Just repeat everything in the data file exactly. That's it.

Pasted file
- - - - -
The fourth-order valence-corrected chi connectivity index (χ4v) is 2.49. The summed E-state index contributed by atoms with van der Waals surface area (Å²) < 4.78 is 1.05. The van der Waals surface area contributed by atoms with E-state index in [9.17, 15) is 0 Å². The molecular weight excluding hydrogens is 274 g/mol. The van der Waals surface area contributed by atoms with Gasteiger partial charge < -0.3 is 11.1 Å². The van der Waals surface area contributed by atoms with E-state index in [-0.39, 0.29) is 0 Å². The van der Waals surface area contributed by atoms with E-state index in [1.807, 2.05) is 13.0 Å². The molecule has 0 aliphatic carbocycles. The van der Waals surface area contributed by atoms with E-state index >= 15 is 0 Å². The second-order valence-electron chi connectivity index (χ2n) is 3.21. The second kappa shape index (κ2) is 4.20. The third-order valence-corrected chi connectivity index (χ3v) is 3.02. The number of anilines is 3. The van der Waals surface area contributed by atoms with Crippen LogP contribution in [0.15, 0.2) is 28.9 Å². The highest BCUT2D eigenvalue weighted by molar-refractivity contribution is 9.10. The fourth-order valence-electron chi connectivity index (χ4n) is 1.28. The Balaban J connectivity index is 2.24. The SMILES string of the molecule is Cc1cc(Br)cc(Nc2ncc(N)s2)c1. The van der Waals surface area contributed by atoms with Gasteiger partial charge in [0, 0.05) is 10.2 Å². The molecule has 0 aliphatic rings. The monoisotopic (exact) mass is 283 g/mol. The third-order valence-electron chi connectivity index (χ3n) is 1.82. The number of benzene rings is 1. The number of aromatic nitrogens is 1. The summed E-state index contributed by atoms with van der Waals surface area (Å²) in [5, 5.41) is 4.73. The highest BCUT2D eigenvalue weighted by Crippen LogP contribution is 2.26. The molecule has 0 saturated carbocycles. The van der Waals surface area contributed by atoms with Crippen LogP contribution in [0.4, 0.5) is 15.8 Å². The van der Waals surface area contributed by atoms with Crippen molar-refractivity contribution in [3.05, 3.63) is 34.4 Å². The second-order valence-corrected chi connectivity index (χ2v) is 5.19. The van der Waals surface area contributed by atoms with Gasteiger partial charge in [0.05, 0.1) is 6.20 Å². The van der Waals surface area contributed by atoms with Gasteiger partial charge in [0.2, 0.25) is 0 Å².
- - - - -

The fourth-order valence-corrected chi connectivity index (χ4v) is 2.49. The summed E-state index contributed by atoms with van der Waals surface area (Å²) < 4.78 is 1.05. The van der Waals surface area contributed by atoms with E-state index in [9.17, 15) is 0 Å². The molecular weight excluding hydrogens is 274 g/mol. The van der Waals surface area contributed by atoms with Gasteiger partial charge < -0.3 is 11.1 Å². The van der Waals surface area contributed by atoms with E-state index in [-0.39, 0.29) is 0 Å². The van der Waals surface area contributed by atoms with E-state index in [1.807, 2.05) is 13.0 Å². The molecule has 0 aliphatic carbocycles. The van der Waals surface area contributed by atoms with E-state index >= 15 is 0 Å². The second-order valence-electron chi connectivity index (χ2n) is 3.21. The second kappa shape index (κ2) is 4.20. The third-order valence-corrected chi connectivity index (χ3v) is 3.02. The number of anilines is 3. The van der Waals surface area contributed by atoms with Crippen LogP contribution in [0.15, 0.2) is 28.9 Å². The highest BCUT2D eigenvalue weighted by molar-refractivity contribution is 9.10. The fourth-order valence-electron chi connectivity index (χ4n) is 1.28. The Balaban J connectivity index is 2.24. The SMILES string of the molecule is Cc1cc(Br)cc(Nc2ncc(N)s2)c1. The van der Waals surface area contributed by atoms with Gasteiger partial charge in [0, 0.05) is 10.2 Å². The molecule has 0 aliphatic rings. The monoisotopic (exact) mass is 283 g/mol. The third-order valence-electron chi connectivity index (χ3n) is 1.82. The number of benzene rings is 1. The number of aromatic nitrogens is 1. The summed E-state index contributed by atoms with van der Waals surface area (Å²) in [5, 5.41) is 4.73. The highest BCUT2D eigenvalue weighted by Crippen LogP contribution is 2.26. The molecule has 0 saturated carbocycles. The van der Waals surface area contributed by atoms with Crippen LogP contribution in [0.4, 0.5) is 15.8 Å². The van der Waals surface area contributed by atoms with Crippen molar-refractivity contribution in [3.05, 3.63) is 34.4 Å². The second-order valence-corrected chi connectivity index (χ2v) is 5.19. The van der Waals surface area contributed by atoms with Gasteiger partial charge in [0.05, 0.1) is 6.20 Å². The van der Waals surface area contributed by atoms with Gasteiger partial charge in [0.2, 0.25) is 0 Å².